The Law Society of Botswana (LSB) has rejected the proposed Legal Practitioners (Amendments) Bill saying it contradicts the agreements the society had with government.
In a statemeant LSB said the Bill, which is currently before Parliament, is regressive as it omits some of the central themes suggested for the transformation of the legal fraternity.
The Society pointed out that some of the key areas of change, which it had envisaged to be included following extensive discussions, were provision for the incorporation of law firms and the payment of subscriptions by legal practitioners at the Attorney General who are members of the Society.
Other suggestions included taking away the privilege of persons employed in government entities to appear before the courts, improving standards of practice and restricting the routine admission of foreign advocates on ad hoc basis. According to LSB, the incorporation of legal practices is important as it makes it much easier for lawyers to run their legal practices like businesses. It also allows lawyers the use of their practices to raise finance for expansion, from financial institutions and to build much larger practices than it is currently the case.
The LSB further said there is no reason why legal practitioners employed by government should not contribute to the regulation and
“Legal practitioners at the Attorney General are currently members of the Society but do not pay any subscriptions,” read the statement.
“The result is that the Society is under funded and is therefore unable to competently discharge some of its statutory obligations such as compliance by legal practitioners with the Financial Intelligence Act.”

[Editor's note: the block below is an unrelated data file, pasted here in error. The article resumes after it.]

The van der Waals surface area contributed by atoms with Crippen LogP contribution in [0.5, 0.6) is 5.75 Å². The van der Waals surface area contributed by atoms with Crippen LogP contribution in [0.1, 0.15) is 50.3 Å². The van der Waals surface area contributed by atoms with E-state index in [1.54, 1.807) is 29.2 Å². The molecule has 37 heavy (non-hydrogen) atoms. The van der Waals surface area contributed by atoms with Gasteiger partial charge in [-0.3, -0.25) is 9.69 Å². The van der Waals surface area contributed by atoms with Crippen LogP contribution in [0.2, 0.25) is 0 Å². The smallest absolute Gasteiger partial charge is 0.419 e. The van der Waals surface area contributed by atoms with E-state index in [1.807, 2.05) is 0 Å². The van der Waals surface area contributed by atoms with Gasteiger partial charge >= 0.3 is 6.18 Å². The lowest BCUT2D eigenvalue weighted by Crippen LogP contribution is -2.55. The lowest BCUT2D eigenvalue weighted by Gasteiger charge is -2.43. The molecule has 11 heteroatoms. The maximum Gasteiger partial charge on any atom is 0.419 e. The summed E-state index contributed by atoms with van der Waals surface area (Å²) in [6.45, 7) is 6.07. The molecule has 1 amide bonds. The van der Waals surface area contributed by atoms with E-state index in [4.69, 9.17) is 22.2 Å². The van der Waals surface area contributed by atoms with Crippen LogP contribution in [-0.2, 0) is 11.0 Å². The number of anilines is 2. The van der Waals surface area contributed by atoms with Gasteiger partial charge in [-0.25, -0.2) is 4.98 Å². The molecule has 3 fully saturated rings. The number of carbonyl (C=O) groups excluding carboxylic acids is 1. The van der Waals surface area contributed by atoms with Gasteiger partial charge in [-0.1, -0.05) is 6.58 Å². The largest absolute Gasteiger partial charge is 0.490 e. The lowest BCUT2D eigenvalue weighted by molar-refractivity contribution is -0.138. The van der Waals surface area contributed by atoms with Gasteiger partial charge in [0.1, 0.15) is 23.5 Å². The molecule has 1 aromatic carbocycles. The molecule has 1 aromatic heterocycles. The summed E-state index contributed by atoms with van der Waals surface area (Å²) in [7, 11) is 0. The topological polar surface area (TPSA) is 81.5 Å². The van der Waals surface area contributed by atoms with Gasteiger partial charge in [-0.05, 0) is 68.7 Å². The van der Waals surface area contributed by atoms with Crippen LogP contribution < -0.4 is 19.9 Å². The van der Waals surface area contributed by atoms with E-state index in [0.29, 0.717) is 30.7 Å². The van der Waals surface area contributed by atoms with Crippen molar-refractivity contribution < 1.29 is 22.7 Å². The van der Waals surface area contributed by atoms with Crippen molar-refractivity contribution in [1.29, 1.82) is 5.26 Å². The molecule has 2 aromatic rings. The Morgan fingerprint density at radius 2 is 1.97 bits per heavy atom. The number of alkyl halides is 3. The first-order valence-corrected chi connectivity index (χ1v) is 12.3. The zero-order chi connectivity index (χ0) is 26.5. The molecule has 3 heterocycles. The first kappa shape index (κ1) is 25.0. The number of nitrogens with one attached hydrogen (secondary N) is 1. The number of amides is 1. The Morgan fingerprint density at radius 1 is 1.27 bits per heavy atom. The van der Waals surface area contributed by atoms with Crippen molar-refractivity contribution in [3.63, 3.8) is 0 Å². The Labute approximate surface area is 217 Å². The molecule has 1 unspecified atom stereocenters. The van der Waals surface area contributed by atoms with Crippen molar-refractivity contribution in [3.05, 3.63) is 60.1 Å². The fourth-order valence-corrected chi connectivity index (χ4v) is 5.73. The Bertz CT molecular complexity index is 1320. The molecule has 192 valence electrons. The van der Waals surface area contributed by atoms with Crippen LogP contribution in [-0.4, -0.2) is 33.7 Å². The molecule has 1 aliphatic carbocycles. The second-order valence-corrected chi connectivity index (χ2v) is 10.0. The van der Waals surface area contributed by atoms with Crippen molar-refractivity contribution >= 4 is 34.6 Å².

The Society argued that in professions such as nursing, engineering and architecture, there is no disparity in treatment between those in private practice and those working for government. “Apart from the fact that the Bill fails to meet the Society’s minimum expectations, it is generally very poorly drafted. There is complete incompatibility between the Bill and the memorandum,” said LSB.
“The memorandum identifies as one of the objects of the Bill the abolition of the exemption from paying subscriptions that Government attorneys currently enjoy, yet the Bill retains the exemption.”
LSB further said the Bill is regressive in making Judges of the Industrial Court and the High Court members of the Law Society, adding that the errors reflect that the Bill is not ready to be presented to Parliament.